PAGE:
The theoretical basis of alienation within the capitalist mode of production is that the worker invariably loses the ability to determine life and destiny when deprived of the right to think (conceive) of themselves as the director of their own actions; to determine the character of said actions; to define relationships with other people; and to own those items of value from goods and services, produced by their own labour. Although the worker is an autonomous, self-realized human being, as an economic entity this worker is directed to goals and diverted to activities that are dictated by the bourgeoisie—who own the means of production—in order to extract from the worker the maximum amount of surplus value in the course of business competition among industrialists.

In the Economic and Philosophic Manuscripts of 1844 (1932), Karl Marx expressed the Entfremdung theory—of estrangement from the self. Philosophically, the theory of Entfremdung relies upon The Essence of Christianity (1841) by Ludwig Feuerbach which states that the idea of a supernatural god has alienated the natural characteristics of the human being. Moreover, Max Stirner extended Feuerbach's analysis in The Ego and its Own (1845) that even the idea of "humanity" is an alienating concept for individuals to intellectually consider in its full philosophic implication. Marx and Friedrich Engels responded to these philosophic propositions in The German Ideology (1845).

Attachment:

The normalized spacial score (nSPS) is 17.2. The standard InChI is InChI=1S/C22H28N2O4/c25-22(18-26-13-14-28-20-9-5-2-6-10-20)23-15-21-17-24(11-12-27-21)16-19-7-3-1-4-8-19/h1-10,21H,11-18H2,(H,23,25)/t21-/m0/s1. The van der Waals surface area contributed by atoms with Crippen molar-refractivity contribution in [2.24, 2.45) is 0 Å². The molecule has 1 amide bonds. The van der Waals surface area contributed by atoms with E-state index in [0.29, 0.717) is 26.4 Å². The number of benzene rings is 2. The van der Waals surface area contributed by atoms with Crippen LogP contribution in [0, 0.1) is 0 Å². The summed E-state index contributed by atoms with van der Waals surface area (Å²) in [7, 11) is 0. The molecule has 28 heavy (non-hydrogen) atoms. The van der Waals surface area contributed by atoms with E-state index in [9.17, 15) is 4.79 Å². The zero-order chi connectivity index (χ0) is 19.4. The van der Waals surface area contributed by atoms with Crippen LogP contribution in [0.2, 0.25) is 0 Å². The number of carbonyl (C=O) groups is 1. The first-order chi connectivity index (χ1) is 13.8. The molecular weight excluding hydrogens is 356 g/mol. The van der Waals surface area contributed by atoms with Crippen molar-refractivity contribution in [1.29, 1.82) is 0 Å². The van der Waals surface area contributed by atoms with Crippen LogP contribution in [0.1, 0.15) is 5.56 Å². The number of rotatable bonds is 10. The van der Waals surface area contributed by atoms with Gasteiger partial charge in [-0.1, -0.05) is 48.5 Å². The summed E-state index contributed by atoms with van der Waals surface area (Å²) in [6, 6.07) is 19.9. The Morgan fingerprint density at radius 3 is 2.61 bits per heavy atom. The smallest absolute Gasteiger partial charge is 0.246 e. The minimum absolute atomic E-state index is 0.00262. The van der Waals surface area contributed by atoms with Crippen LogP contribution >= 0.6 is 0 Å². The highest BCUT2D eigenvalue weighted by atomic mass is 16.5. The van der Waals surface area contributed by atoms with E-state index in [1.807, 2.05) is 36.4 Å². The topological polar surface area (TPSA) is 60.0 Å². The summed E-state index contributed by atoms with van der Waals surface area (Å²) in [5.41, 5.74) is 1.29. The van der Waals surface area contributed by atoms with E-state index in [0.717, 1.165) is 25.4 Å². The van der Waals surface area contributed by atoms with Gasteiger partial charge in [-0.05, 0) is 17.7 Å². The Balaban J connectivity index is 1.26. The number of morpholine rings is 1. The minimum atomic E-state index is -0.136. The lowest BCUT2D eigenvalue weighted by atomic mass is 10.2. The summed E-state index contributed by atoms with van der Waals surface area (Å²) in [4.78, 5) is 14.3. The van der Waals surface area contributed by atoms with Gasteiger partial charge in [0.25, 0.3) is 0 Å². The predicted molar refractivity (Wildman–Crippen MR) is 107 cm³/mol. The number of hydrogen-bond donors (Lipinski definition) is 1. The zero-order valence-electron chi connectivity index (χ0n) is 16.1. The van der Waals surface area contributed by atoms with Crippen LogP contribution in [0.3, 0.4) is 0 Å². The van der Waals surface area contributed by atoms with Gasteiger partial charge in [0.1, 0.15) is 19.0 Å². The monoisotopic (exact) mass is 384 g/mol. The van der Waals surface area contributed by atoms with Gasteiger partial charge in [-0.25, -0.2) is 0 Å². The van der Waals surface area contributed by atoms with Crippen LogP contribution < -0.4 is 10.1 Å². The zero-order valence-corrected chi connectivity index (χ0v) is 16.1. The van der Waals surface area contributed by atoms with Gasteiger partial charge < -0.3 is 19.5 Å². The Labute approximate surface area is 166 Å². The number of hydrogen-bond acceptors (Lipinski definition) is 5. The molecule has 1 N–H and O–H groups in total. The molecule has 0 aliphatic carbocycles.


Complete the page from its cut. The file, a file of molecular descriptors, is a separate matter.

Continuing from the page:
Marxist aesthetics

Marxist aesthetics is a theory of aesthetics based on, or derived from, the theories of Karl Marx. It involves a dialectical and materialist, or dialectical materialist, approach to the application of Marxism to the cultural sphere, specifically areas related to taste such as art, beauty, etc. Marxists believe that economic and social conditions, and especially the class relations that derive from them, affect every aspect of an individual's life, from religious beliefs to legal systems to cultural frameworks. From one classic Marxist point of view, the role of art is not only to represent such conditions truthfully, but also to seek to improve them (social/socialist realism); however, this is a contentious interpretation of the limited but significant writing by Marx and Engels on art and especially on aesthetics. For instance, Nikolay Chernyshevsky, who greatly influenced the art of the early Soviet Union, followed the secular humanism of Ludwig Feuerbach more than he followed Marx.

Marxist aesthetics overlaps with the Marxist theory of art. It is particularly concerned with art practice, with the prescribing of artistic standards that are deemed socially beneficial. This materialist and socialist orientation may be seen to invoke (however problematically) the traditional aims of scientific inquiry and the scientific method.

Some notable Marxist aestheticians include Anatoly Lunacharsky, Mikhail Lifshitz, William Morris, Theodor W. Adorno, Bertolt Brecht, Herbert Marcuse, Walter Benjamin, Antonio Gramsci, Georg Lukács, Terry Eagleton, Fredric Jameson, Louis Althusser, Jacques Rancière, Maurice Merleau-Ponty and Raymond Williams. Roland Barthes must also be mentioned here.

Not all of these figures are solely concerned with aesthetics: in many cases, Marxist aesthetics forms only an important branch of their work, depending on how one defines the term. For example, a Marxist aesthetic may be latent in Brecht's work, but he formulated his own distinct theory of art and its social purpose.